7th Conf. on Atmospheric Chemistry


Simulating the effects of urban-scale land use change on surface meteorology and ozone concentrations in the New York City metropolitan region

Kevin L. Civerolo, New York State Department of Environmental Conservation, Albany, NY; and C. Hogrefe, J. Y. Ku, W. Solecki, C. Small, C. Oliveri, J. Cox, and P. Kinney

We present results of a modeling study on the effects of land use change on surface level meteorological fields and ozone concentrations across the New York City metropolitan region. The model system consists of the Penn State/NCAR MM5 mesoscale meteorological model; the Sparse Matrix Operator Kernal Emissions (SMOKE) processing system; and the USEPA Community Multiscale Air Quality (CMAQ) model. The simulations were performed for a multi-day period during the summer of 1995. The land use change scenario investigated in this study was generated by the Urban Growth Model (UGM) and the Land Cover Deltatron Model (LCDM) which are part of the SLEUTH model. Specifically, SLEUTH was used to generate 70m resolution land use information over the New York City metropolitan area for both present-day (ca 1990) and future year (ca 2050) conditions, and this information was scaled up to the 4 km MM5/CMAQ grid. The 2050 land use scenario investigated here was developed following the narrative of the A2 scenario generated by the Intergovernmental Panel on Climate Change (IPCC) for that decade. In this future land use scenario, SLEUTH predicts that most of the region will be urbanized, and the impacts of these changes on meteorology and ozone concentrations are analyzed. Results indicate increases in near-surface temperature as a result of the urbanization, while the magnitude and direction of ozone changes display a more complex pattern. To further investigate the changes in both daily and episode maximum ozone concentrations, a detailed analysis of wind fields, clouds, and mixed layer heights is presented for the MM5 simulations under both present and future year land use scenarios.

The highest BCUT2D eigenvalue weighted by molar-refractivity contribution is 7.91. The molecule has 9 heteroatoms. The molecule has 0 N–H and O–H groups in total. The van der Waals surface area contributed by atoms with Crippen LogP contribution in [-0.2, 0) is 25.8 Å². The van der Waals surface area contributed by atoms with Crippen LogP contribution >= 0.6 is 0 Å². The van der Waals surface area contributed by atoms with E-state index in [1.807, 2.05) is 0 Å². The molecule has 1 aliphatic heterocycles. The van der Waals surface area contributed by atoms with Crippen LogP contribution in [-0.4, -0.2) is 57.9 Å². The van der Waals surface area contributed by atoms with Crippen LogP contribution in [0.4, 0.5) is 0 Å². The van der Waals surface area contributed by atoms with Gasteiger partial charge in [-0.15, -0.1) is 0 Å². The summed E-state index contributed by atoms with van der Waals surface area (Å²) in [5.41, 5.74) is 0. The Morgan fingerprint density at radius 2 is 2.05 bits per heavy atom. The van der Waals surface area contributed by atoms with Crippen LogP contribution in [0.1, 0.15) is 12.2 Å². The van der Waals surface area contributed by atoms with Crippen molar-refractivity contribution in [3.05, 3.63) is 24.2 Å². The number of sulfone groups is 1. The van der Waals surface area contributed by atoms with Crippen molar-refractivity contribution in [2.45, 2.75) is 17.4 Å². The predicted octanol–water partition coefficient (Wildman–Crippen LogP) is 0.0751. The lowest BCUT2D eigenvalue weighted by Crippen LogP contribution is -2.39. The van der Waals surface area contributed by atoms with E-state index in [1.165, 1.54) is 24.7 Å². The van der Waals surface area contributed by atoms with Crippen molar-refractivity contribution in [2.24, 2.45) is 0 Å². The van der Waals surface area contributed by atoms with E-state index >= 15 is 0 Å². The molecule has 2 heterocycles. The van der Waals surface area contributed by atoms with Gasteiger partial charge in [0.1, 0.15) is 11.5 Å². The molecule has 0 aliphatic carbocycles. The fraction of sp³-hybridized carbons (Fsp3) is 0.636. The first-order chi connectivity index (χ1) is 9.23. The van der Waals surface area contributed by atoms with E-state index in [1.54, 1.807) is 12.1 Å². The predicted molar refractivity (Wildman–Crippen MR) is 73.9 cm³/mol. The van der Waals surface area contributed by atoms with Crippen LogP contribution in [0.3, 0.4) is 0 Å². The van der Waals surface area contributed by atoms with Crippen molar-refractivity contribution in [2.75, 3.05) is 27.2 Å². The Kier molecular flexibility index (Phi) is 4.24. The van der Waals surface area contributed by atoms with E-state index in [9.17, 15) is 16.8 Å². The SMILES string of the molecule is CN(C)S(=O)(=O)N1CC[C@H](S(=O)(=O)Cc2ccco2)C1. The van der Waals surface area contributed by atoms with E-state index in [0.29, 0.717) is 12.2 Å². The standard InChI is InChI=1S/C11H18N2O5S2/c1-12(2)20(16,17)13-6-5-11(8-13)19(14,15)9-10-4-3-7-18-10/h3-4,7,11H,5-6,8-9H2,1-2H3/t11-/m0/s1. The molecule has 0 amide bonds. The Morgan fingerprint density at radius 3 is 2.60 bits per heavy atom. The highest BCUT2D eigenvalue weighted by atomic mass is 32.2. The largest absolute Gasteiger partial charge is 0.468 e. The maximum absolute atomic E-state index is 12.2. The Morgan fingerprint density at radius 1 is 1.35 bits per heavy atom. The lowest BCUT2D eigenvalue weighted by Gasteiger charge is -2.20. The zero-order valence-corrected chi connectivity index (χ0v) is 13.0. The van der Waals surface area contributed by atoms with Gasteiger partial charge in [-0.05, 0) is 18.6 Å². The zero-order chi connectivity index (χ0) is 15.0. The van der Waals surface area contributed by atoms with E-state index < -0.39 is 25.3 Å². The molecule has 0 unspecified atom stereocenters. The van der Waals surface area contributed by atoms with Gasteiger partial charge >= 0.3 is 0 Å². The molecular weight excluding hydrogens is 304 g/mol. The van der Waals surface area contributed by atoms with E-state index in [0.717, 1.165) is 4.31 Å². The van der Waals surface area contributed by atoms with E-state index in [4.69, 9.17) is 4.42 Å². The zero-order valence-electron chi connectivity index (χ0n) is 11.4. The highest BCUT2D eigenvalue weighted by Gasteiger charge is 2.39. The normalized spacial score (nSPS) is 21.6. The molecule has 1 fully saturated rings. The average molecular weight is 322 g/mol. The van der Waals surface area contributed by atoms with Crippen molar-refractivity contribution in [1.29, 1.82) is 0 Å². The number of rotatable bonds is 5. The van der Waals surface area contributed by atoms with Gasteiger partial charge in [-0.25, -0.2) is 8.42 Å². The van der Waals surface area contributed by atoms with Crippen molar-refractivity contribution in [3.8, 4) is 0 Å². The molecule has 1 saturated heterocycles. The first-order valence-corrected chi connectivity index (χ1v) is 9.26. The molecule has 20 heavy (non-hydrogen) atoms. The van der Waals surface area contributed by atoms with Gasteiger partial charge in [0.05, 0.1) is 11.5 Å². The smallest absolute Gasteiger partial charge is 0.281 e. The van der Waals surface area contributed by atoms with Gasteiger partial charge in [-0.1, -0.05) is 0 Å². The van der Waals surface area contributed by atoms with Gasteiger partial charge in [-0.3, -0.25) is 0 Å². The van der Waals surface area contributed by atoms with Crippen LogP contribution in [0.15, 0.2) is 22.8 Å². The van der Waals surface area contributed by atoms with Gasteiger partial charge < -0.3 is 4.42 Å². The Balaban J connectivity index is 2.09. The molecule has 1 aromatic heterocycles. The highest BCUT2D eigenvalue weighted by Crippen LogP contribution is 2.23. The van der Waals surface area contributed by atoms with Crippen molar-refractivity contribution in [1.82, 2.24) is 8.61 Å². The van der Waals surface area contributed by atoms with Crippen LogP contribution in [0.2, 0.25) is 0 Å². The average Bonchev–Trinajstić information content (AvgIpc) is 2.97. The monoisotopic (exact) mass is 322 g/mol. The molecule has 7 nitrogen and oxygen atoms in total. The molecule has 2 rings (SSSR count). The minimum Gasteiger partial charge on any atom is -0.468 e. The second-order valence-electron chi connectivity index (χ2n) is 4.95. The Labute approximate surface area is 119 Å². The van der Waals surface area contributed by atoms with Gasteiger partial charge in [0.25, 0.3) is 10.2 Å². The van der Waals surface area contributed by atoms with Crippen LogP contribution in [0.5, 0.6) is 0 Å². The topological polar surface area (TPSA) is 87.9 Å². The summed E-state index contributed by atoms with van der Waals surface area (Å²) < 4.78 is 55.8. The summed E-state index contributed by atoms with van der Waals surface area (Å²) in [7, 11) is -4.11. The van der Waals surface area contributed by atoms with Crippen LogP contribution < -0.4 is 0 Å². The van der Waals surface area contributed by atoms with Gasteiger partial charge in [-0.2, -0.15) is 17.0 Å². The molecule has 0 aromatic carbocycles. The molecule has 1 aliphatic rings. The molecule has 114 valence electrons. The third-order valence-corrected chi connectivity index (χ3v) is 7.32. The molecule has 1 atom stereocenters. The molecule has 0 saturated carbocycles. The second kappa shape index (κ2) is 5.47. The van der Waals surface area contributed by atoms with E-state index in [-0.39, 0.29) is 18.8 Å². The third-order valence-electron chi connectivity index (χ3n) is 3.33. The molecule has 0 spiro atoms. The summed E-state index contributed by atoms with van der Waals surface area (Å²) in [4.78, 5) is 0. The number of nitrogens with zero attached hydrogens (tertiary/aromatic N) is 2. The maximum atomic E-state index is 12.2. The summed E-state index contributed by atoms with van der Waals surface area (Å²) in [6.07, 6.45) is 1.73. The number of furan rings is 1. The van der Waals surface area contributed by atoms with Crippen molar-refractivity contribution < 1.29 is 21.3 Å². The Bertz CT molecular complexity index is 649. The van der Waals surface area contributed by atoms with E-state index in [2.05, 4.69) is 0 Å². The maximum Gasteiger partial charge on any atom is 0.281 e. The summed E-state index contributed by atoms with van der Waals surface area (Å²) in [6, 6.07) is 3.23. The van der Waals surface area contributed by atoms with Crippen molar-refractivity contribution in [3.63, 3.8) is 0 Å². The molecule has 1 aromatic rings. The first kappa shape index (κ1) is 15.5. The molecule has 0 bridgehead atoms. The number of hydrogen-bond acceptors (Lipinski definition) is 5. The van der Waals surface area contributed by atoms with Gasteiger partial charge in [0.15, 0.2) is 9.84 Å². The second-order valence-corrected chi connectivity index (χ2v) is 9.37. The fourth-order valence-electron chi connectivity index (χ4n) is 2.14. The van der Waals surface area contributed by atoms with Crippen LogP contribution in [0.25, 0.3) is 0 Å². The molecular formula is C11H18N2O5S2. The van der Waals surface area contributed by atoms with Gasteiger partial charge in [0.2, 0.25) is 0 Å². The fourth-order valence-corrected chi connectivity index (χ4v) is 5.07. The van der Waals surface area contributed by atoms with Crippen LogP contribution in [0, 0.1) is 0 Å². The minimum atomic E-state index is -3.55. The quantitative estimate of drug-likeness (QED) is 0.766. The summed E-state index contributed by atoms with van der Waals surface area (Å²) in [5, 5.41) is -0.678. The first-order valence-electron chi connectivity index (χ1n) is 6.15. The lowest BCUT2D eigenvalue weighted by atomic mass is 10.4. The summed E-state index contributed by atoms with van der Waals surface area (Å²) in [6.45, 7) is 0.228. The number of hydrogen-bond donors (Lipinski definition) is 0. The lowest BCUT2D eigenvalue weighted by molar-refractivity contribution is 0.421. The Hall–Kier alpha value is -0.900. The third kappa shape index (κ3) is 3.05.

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Poster Session 1, Poster Session - Seventh Conference on Atmospheric Chemistry
Monday, 10 January 2005, 1:30 PM-4:00 PM

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